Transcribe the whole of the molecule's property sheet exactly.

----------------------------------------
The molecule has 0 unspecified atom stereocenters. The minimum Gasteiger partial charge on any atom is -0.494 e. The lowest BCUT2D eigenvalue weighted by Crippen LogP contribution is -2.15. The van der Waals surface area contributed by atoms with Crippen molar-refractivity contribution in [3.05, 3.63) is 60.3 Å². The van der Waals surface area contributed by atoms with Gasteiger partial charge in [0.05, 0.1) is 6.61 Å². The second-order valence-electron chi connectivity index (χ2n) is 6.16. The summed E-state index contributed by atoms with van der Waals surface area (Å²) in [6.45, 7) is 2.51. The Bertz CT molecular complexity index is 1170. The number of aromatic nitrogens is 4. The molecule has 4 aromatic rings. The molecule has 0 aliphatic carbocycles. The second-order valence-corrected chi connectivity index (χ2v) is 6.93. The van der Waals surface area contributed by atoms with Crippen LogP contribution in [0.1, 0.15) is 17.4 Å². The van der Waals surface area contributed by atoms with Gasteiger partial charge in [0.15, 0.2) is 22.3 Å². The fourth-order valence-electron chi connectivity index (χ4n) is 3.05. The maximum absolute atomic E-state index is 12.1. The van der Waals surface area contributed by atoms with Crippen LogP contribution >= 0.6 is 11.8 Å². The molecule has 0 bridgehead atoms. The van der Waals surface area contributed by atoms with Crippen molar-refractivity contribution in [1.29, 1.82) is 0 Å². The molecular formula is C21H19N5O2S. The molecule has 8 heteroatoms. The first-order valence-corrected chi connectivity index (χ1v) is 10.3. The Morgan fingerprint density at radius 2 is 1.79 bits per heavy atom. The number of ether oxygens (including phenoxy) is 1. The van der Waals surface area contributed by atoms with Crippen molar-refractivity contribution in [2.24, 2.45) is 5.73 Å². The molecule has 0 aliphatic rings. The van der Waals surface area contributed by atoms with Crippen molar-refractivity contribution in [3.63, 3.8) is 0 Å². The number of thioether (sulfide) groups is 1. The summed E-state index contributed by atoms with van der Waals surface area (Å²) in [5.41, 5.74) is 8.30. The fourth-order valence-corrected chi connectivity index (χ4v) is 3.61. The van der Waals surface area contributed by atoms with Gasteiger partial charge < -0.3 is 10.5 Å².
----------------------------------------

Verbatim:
The molecule has 0 unspecified atom stereocenters. The minimum Gasteiger partial charge on any atom is -0.494 e. The lowest BCUT2D eigenvalue weighted by Crippen LogP contribution is -2.15. The van der Waals surface area contributed by atoms with Crippen molar-refractivity contribution in [3.05, 3.63) is 60.3 Å². The van der Waals surface area contributed by atoms with Gasteiger partial charge in [0.05, 0.1) is 6.61 Å². The second-order valence-electron chi connectivity index (χ2n) is 6.16. The summed E-state index contributed by atoms with van der Waals surface area (Å²) in [6.45, 7) is 2.51. The Bertz CT molecular complexity index is 1170. The number of aromatic nitrogens is 4. The molecule has 4 aromatic rings. The molecule has 0 aliphatic carbocycles. The second-order valence-corrected chi connectivity index (χ2v) is 6.93. The van der Waals surface area contributed by atoms with Crippen LogP contribution in [0.1, 0.15) is 17.4 Å². The van der Waals surface area contributed by atoms with Gasteiger partial charge in [0.15, 0.2) is 22.3 Å². The fourth-order valence-electron chi connectivity index (χ4n) is 3.05. The maximum absolute atomic E-state index is 12.1. The van der Waals surface area contributed by atoms with Crippen LogP contribution >= 0.6 is 11.8 Å². The molecule has 0 bridgehead atoms. The van der Waals surface area contributed by atoms with Crippen molar-refractivity contribution in [1.29, 1.82) is 0 Å². The molecular formula is C21H19N5O2S. The molecule has 8 heteroatoms. The first-order valence-corrected chi connectivity index (χ1v) is 10.3. The Morgan fingerprint density at radius 2 is 1.79 bits per heavy atom. The number of ether oxygens (including phenoxy) is 1. The van der Waals surface area contributed by atoms with Crippen molar-refractivity contribution in [2.24, 2.45) is 5.73 Å². The molecule has 0 aliphatic rings. The van der Waals surface area contributed by atoms with Crippen molar-refractivity contribution in [3.63, 3.8) is 0 Å². The number of thioether (sulfide) groups is 1. The summed E-state index contributed by atoms with van der Waals surface area (Å²) in [5.41, 5.74) is 8.30. The fourth-order valence-corrected chi connectivity index (χ4v) is 3.61. The van der Waals surface area contributed by atoms with Gasteiger partial charge < -0.3 is 10.5 Å².